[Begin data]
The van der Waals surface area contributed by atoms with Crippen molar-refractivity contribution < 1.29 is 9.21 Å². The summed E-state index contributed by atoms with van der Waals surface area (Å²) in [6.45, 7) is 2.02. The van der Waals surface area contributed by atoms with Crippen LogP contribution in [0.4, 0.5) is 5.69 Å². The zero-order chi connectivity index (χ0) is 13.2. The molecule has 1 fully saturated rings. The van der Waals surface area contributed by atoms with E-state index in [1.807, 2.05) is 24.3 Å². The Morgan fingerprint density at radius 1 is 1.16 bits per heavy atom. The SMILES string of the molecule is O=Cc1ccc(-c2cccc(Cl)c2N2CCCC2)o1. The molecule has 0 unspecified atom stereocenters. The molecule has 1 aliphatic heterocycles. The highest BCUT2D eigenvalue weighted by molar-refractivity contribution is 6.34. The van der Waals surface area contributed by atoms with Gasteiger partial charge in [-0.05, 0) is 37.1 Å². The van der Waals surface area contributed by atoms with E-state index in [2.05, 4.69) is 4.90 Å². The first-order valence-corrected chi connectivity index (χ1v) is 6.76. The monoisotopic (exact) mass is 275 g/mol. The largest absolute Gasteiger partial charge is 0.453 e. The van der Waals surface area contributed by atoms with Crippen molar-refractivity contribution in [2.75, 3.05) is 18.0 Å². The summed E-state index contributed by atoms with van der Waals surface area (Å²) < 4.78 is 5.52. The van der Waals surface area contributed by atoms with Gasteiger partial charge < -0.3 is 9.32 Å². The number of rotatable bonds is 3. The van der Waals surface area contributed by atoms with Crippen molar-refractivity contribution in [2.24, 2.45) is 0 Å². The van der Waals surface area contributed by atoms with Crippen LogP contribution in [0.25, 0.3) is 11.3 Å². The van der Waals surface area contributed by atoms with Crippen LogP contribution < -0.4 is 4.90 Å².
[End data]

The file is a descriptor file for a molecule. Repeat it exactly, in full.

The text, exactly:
The van der Waals surface area contributed by atoms with Crippen molar-refractivity contribution < 1.29 is 9.21 Å². The summed E-state index contributed by atoms with van der Waals surface area (Å²) in [6.45, 7) is 2.02. The van der Waals surface area contributed by atoms with Crippen LogP contribution in [0.4, 0.5) is 5.69 Å². The zero-order chi connectivity index (χ0) is 13.2. The molecule has 1 fully saturated rings. The van der Waals surface area contributed by atoms with E-state index in [1.807, 2.05) is 24.3 Å². The Morgan fingerprint density at radius 1 is 1.16 bits per heavy atom. The SMILES string of the molecule is O=Cc1ccc(-c2cccc(Cl)c2N2CCCC2)o1. The molecule has 0 unspecified atom stereocenters. The molecule has 1 aliphatic heterocycles. The highest BCUT2D eigenvalue weighted by molar-refractivity contribution is 6.34. The van der Waals surface area contributed by atoms with Gasteiger partial charge in [-0.05, 0) is 37.1 Å². The van der Waals surface area contributed by atoms with E-state index in [2.05, 4.69) is 4.90 Å². The first-order valence-corrected chi connectivity index (χ1v) is 6.76. The monoisotopic (exact) mass is 275 g/mol. The largest absolute Gasteiger partial charge is 0.453 e. The van der Waals surface area contributed by atoms with Crippen molar-refractivity contribution in [2.75, 3.05) is 18.0 Å². The summed E-state index contributed by atoms with van der Waals surface area (Å²) < 4.78 is 5.52. The van der Waals surface area contributed by atoms with Gasteiger partial charge < -0.3 is 9.32 Å². The number of rotatable bonds is 3. The van der Waals surface area contributed by atoms with Crippen molar-refractivity contribution in [2.24, 2.45) is 0 Å². The van der Waals surface area contributed by atoms with Crippen LogP contribution in [0.25, 0.3) is 11.3 Å². The van der Waals surface area contributed by atoms with Crippen LogP contribution < -0.4 is 4.90 Å².